Is your Web-App Selenium-Test Compatible?

Is your Web-App Selenium-Test Compatible?

If you are trying to automate your web application using selenium, a few things which you should know before you start the quest. For most of the selenium commands a “target” is required which is laymen terms is the object in your web-application on which you wish to perform a desired action.

 

Selenium follows a location strategy to locate the element in your application which consists of four modes:

 

  1. Locating by Identifier.
  2. Locating by XPath/CSS
  3. Locating by DOM
  4. Location by CSS

 

You will find detail description of the above locating techniques on the selenium website which are explained well there [http://seleniumhq.org/]. But what not is explained is when to use what and the negatives of each locating strategy.

 

  1. Locating by Identifier: To locate an element using an identifier means that the element must have either an “ID” attribute or “NAME” attribute which should be unique on that page. You may use “type” or “index” property in combination with these identifiers to help selenium uniquely identify the element.

 

Selenium is right in expecting that if will find an element uniquely by locating using an identifier. The W3-standards also states that the “ID” attribute has to be provided for all elements and it should be unique. But since the HTML has no inherent check on such slip-ups, most of the developers end up doing so in their web applications while developing forgetting that it has to undergo testing also.

 

So if you know before hand that “Selenium” is the automation tool which suits your web application scenario the best; ensure your developers haven’t made such mistakes.

 

  1. Locating by XPath: To locate an element using an Xpath, is not a very straightforward solution but it helps immensely when you have to use multiple attributes to help locating an element. Xpath is a powerful way of using any attribute by which you would want the tool to find the element and perform action on it. It is useful mostly in the cases when the developers have used same name, ids across the website and didn’t cared for the W3-standards.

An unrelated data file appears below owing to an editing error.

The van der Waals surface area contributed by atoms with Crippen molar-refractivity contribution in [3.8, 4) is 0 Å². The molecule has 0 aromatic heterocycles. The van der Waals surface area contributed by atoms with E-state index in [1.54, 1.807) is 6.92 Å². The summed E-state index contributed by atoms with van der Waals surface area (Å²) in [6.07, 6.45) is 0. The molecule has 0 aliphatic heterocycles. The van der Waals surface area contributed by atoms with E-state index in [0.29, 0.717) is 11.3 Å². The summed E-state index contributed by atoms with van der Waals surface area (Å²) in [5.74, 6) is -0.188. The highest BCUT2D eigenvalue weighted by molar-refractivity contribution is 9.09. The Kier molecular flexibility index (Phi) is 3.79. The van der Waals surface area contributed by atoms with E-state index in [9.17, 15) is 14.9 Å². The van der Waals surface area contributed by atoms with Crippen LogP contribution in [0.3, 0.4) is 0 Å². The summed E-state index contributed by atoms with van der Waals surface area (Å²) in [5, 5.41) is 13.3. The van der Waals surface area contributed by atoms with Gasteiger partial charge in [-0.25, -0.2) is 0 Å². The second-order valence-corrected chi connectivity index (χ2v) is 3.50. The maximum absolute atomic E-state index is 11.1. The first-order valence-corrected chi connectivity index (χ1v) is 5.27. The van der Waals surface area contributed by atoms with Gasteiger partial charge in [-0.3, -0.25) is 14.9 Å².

But if you can expect your developers to overlook W3 standards for unique IDs you may very well expect them to give you “unclosed” tags in your application! And if your web application has even a single unclosed tag, Selenium won’t be able to detect the element using the “XPath”.

So if the above is the locating method, you expect to find an element ensure you don’t have unclosed tags in the application.

 

  1. Locating by DOM: The last resort to find an element and weakest one to. It is not advisable to use especially if your website undergoes too many changes. And also if the intention of testing your web site is functional/regression.

 

  1. Locating by CSS: If for initial thoughts you are thinking that what if my web-app doesn’t have CSS will this work, then the answer is “Yes”. This locator type works whether you have CSS or don’t have CSS. It is faster than X-Path, and as stated on the Selenium website, experience users like to use the CSS way of locating an element. This also doesn’t works if the DOM is broken, and also is browser depended, as different browsers have different way of handling CSS.

 

To summarize the above, it is vital to do a W3 standard check on your website so that you can throw all issues back at your developers to fix, before you jump in to testing your website using Selenium. A good starting point is the, W3-validator [http://validator.w3.org/] available freely online. It clearly list down the issues like duplicate ids, unclosed tags and other slip-ups. Selenium is a powerful tool to use to test your web application across operating systems and browsers but if the DOM is broken than none of the locators will work, coz selenium using the browsers java script engine so the results will also depend on which browser you are using for the test.

 

It is not mentioned clearly on the website www.seleniumhq.org when to use what locator strategy, and it is kind of overwhelming information why they have provided all such locator categories to the users? Couldn’t there have been a simpler and straight forward way of handling elements using just a single locator type which works under any circumstance. I don’t know the answer to this yet, but maybe will have….

 

Till the next blog happy testing your sites with Selenium.

 

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